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The term Braxton Hicks contractions came from an English doctor John Braxton Hicks, who discovered this condition of labor like contractions that happen before real labor occurs.
It’s useful to know the difference between Braxton hicks and real labor in order to prevent confusion and also take the right precautions.
What are Braxton Hicks contractions?
Braxton hicks contractions aren’t “real” contractions in the sense of the word. You aren’t actually going into labor but you might think that you are. They are common and normal for pregnant women and they are also safe so you don’t need to worry about them.
They don’t cause any changes to your cervix, however, they prepare your uterus for real labor. It means that your uterus is actually getting strong and preparing itself for the real thing. Some doctors believe that Braxton hicks
Sometimes, they can happen randomly but other things can cause Braxton Hicks like, sex, orgasm, a urinary tract infection (UTI), having a full bladder, strenuous exercises/activities, or if you are dehydrated.
A good thing about Braxton hicks is that if you do feel any pain, it usually will go away after some rest, time, and other strategies we will talk about below.
What do Braxton Hicks contractions feel like?
When Braxton hicks start, you may feel it at the front of the uterus and it is like a tightening or your belly may feel hard. If you are a first-time mom it may surprise you, especially if you haven’t felt it before. But don’t worry!
You can feel it in the higher part of the abdomen kind of like a dull cramping. Some women also have difficulty in breathing during this episode and may also notice that their belly can become contorted during a Braxton hicks contraction. You can also feel your bump is firmer and harder to the touch.
There is no pain felt at the back unlike menstrual cramps or when you are going through real labor contractions. You might feel more discomfort than actual pain.
What’s interesting is that most new mothers won’t even feel Braxton hicks contraction so don’t be surprised if you haven’t experienced it during one pregnancy but might feel it during another.
Braxton Hicks contractions vs real contractions
Aside from the fact that Braxton hicks aren’t the “real” thing, there are some things you can watch out for to determine which is which:
Braxton Hicks contractions
- These will lessen or disappear if you drink water, rest, or change movement and position
- Pain or discomfort will not intensify or get stronger (generally they are painless)
- Short and far apart
- Happens in the upper abdomen area and won’t wrap around the body
- Will not have any effect on the cervix
- Irregular and infrequent (can’t be timed)
- These often won’t disappear once it has started until you give birth
- Pain will intensify and get stronger
- Longer and closer together
- Happens in the lower part and can wrap around the body
- Affects the cervix
- Constant and more regular (you can time them)
When do Braxton Hicks contractions start?
Usually, Braxton hicks contractions start during the later part of your pregnancy, around 20 weeks. Although, you may feel them earlier.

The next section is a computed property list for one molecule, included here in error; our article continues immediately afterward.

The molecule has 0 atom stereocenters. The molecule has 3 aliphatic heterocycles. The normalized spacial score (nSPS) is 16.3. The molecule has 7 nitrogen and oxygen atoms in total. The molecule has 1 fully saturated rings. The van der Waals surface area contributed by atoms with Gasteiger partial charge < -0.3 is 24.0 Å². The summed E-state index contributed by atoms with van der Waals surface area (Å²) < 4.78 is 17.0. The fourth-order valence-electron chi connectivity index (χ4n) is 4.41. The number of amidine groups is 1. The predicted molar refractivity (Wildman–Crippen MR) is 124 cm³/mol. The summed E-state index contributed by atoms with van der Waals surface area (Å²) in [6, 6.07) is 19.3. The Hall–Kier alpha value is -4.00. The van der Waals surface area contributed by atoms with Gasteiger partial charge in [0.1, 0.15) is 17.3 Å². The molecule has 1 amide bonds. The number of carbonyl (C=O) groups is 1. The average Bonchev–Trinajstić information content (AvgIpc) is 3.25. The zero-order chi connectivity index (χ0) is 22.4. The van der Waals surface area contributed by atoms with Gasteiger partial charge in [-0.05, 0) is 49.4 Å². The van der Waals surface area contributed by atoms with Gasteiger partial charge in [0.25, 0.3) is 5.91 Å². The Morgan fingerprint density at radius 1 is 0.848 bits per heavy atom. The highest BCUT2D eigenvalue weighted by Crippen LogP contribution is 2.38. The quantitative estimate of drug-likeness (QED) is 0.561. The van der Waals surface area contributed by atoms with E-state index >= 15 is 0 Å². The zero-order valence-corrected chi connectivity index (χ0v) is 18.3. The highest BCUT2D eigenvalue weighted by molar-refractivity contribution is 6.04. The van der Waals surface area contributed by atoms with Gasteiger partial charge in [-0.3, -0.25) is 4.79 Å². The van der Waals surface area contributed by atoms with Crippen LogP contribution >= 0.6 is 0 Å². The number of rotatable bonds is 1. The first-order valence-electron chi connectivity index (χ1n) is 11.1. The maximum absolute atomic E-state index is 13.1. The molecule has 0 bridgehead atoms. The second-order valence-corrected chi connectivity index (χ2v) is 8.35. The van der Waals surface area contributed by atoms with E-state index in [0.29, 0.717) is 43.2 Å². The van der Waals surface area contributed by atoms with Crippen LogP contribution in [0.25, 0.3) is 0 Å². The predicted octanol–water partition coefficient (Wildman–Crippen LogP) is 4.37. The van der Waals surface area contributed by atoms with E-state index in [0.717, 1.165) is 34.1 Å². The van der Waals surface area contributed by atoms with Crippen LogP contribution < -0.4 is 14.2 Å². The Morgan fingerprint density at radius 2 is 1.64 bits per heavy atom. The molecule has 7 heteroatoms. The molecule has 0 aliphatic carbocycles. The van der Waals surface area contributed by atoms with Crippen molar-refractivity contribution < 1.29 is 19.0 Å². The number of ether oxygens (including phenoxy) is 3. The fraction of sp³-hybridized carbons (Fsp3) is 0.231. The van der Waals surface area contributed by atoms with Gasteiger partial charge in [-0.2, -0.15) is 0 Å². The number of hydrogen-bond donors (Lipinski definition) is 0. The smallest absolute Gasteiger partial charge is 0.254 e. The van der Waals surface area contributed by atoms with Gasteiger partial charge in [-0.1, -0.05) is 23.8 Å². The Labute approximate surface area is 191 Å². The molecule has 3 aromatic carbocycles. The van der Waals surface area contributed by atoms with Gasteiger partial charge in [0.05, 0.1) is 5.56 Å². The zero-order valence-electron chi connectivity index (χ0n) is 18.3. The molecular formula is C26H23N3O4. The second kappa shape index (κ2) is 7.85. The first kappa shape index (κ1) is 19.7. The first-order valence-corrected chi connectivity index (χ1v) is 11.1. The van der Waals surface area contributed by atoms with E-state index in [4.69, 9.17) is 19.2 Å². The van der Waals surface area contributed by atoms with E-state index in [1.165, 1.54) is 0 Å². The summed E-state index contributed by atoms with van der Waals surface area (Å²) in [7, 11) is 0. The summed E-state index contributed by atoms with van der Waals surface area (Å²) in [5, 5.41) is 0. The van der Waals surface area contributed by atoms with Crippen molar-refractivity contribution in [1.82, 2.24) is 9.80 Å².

In my first pregnancy I felt them around 23 weeks, but second pregnancy I started to feel them around 19 weeks.
You may also feel them more often during the later part of the day.
From about 7 weeks, your uterus is actually gently contracting and as the pregnancy progresses, you may be able to feel the tightening.
If you are a first-time mom, there’s a big chance that you may not even feel Braxton hicks contractions.
Braxton hicks usually last for about intervals of around 30 to 120 seconds, but it can differ with every mother. Their frequency can be 1 or 2 times per hour several times in a day.
The frequency may also increase as you enter into the later parts of pregnancy.
You should contact your health provider if you do feel frequent, rhythmic, and painful contractions and you aren’t 37 weeks yet and experiencing these symptoms:
- Abdominal pains that feel like menstrual cramps
- Dull and rhythmic lower back pain (especially if it is a new feeling for you)
- Regular contractions (like every 10 minutes)
- Vaginal bleeding or spotting
- Watery, bloody, or mucus like discharge and an increase in vaginal discharge and strange color discharges
- More pressure in the lower area/ pelvic area
If you are more than 37 weeks and you are experiencing the following symptoms, you should be contacting your doctor asap:
- Your water breaks
- Vaginal bleeding
- Contractions that are 5 minutes or less apart
- You are experiencing intense and continuous pain
Related: How To Naturally Induce Labor
How to stop Braxton Hicks contractions
Braxton hicks won’t have any negative effects on mom or baby but if you feel uncomfortable or you need some relief, there are some things you can do:
Gentle movement can sometimes stop Braxton hicks so try to go on a light walk and see if the contractions will stop.
Since dehydration can cause Braxton hicks, drinking a lot of fluids will be beneficial for you. If the weather is hot, it is even more important for you to be drinking a lot of water. Pregnant mamas should aim for at least 96 ounces of water a day.